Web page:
Bank of America
While revised modestly higher from preliminary levels, US non-farm productivity plunged 2.2% in Q4 2015 - the biggest drop since Q1 2014. Economists are gnashing their teeth to explain this "plunging productivity paradox" - we think it is rather simple...
As A Frenzied Wall Street Buys Shale Equity Offering At A Record Pace, Exxon's CEO Has A Stark WarningSubmitted by Tyler Durden on 03/02/2016 13:23 -0400
Investors have pumped a whopping $9.2 billion in new equity into energy companies year to date, the most since Bloomberg records began in 1999. The euphoria won't last, and the equity issuance window is already closing: confirmation of this comes from none other than Exxon CEO Rex Tillerson who moments ago said that the "wave of oil equity issuances is destroying value", adding that "global economic conditions are not inspiring", that "demand won't solve it quickly" and that "we're still oversupplying the market."
Someone Isn't "Buying" This Rally: The "Smart Money" Sells For Five Consecutive Weeks As Buybacks SoarSubmitted by Tyler Durden on 03/01/2016 14:39 -0400
No matter what unleashed today's algo buying spree, one thing is clear: someone has to be buying and someone has to be selling into what, Investech yesterday explained, is the latest bear market rally. Thanks to Bank of America we know the answer to both.
"We expect the10y JGB auction on the 1st to be a new issue with a 0.1% coupon, but auction yields are likely to go into negative territory. We do not expect the bank sector to buy, and demand from dealers and foreign investors is unlikely to provide sufficient support. We expect the auction to be turbulent given investors are also unlikely to short futures and the possibility of a tail. "
If, and when, a run on physical cash begins, there will be roughly $1 dollar in physical to satisfy $10 dollars in savers' claims, a ratio which drops to 20 cents of "deliverable" cash if the $100 bill is taken out of circulation.
"Everyone (including ourselves) a "seller into strength" which means risk can squeeze higher short-term into policy events.... policy meetings increasingly seen as selling (not buying) catalyst, so selling pressure resumes if policy disappoints."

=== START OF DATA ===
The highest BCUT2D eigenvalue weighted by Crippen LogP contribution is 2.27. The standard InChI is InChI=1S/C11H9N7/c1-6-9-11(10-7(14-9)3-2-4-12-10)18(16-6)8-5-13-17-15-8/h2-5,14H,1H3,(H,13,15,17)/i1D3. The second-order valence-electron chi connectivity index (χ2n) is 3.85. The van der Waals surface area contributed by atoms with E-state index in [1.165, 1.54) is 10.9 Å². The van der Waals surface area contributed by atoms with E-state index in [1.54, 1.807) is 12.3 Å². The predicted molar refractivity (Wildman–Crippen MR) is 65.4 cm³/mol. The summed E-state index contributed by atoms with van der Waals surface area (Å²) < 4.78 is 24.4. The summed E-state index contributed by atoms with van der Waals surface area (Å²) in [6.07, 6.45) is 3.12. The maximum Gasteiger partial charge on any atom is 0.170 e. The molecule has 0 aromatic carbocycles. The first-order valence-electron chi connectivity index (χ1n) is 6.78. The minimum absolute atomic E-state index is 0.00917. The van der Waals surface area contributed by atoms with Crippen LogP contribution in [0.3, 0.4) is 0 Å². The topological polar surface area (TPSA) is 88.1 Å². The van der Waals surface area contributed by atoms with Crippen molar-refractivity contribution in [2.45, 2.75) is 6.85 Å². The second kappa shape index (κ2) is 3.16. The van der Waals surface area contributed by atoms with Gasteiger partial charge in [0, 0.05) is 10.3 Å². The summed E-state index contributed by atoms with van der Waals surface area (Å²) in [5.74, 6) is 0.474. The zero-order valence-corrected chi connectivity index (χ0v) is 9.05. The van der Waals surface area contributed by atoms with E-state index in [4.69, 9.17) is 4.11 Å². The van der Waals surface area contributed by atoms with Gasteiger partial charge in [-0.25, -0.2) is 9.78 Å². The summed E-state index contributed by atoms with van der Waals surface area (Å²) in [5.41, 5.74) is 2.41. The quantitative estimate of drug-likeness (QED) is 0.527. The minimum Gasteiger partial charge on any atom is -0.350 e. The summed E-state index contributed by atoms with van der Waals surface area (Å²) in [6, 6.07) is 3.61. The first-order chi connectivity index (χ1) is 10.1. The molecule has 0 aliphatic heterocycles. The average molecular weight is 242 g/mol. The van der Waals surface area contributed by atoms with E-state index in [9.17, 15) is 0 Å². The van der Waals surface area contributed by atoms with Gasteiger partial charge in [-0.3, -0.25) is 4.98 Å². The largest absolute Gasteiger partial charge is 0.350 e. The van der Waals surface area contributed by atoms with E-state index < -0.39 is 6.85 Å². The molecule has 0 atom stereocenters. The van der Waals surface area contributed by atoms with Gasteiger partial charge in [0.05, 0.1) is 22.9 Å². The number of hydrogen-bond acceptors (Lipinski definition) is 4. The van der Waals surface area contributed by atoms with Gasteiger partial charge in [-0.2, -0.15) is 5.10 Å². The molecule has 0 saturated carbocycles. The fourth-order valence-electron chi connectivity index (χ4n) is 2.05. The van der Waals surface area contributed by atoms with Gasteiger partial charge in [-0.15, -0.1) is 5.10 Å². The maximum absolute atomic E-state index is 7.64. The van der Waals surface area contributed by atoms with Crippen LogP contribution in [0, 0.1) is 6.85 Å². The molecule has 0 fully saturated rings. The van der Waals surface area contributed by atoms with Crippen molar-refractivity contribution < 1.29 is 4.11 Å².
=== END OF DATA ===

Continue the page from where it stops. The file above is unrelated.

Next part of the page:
History is pretty clear. As long as earnings are deteriorating, you don’t want to be invested in stocks. As Charlie Munger once said: “I think that every time you see the word EBITDA, you should substitute the word ‘bullshit’ earnings.”
When a leading nominee for President gets something exactly right, we should applaud them for it. In this case, Donald Trump’s call to audit the Federal Reserve is dead on correct. Most Americans don’t realize this, but the Federal Reserve has far more power over the economy than anyone else does – including Barack Obama. The funny thing is that the Federal Reserve is not even part of the federal government. It is an independent private central bank that was designed by very powerful Wall Street interests a little over 100 years ago. It is at the heart of the debt-based financial system which is eating away at America like cancer, and it has no direct accountability to the American people whatsoever.
“Don’t expect a crisis response in a non-crisis environment,” Jack Lew said in an interview broadcast Wednesday with David Westin of Bloomberg Television. “This is a moment where you’ve got real economies doing better than markets think in some cases.” He added that policy makers from the world’s biggest economies are unlikely to make the kind of detailed national commitments to restore growth they did to at the height of the global financial crisis.
"Central banks around the world, reacting to the same recessionary fears, are likely to cause long rates to sink materially lower than where we are today. I see the 10-year Treasury note falling to 1 percent, perhaps even lower, before year-end. According to technical analysis, the current target bottom for the 10-year Treasury note is 28 basis points!"
In what looks like a spiteful move designed to undercut the FHA, Bank of America has partnered with Freddie Mac on a new mortgage scheme that will allow borrowers to make down payments as low as 3%. Because that's just what taxpayers need. Fannie and Freddie making more bad loans.
"Essentially, the rates market is stuck between pricing in more Fed easing or more China worries."
The Next Shoe Just Dropped: Equity NAVs Of 348 CLOs Slide Below Zero; "Market Changed Dramatically In 6 Weeks"Submitted by Tyler Durden on 02/21/2016 23:34 -0400
First it was Junk Bonds, then Investment Grade bonds, then bank loans, and now, in just six weeks, the CLO shoe has finally dropped.
The OPEX game is back in full swing and brought back hope amongst signs of bullish capitulation everywhere.... but there is plenty of bad (and even ugly) to consider.
"...in a world where corporate balance sheets are arguably the most unhealthy they have ever been (all-time high leverage in HG and HY) where companies have relied on cheap debt to fund a growth through acquisition strategy, what happens if funding is either unavailable or too expensive to make a growth through acquisition strategy make sense? Same goes for buybacks and special dividends?"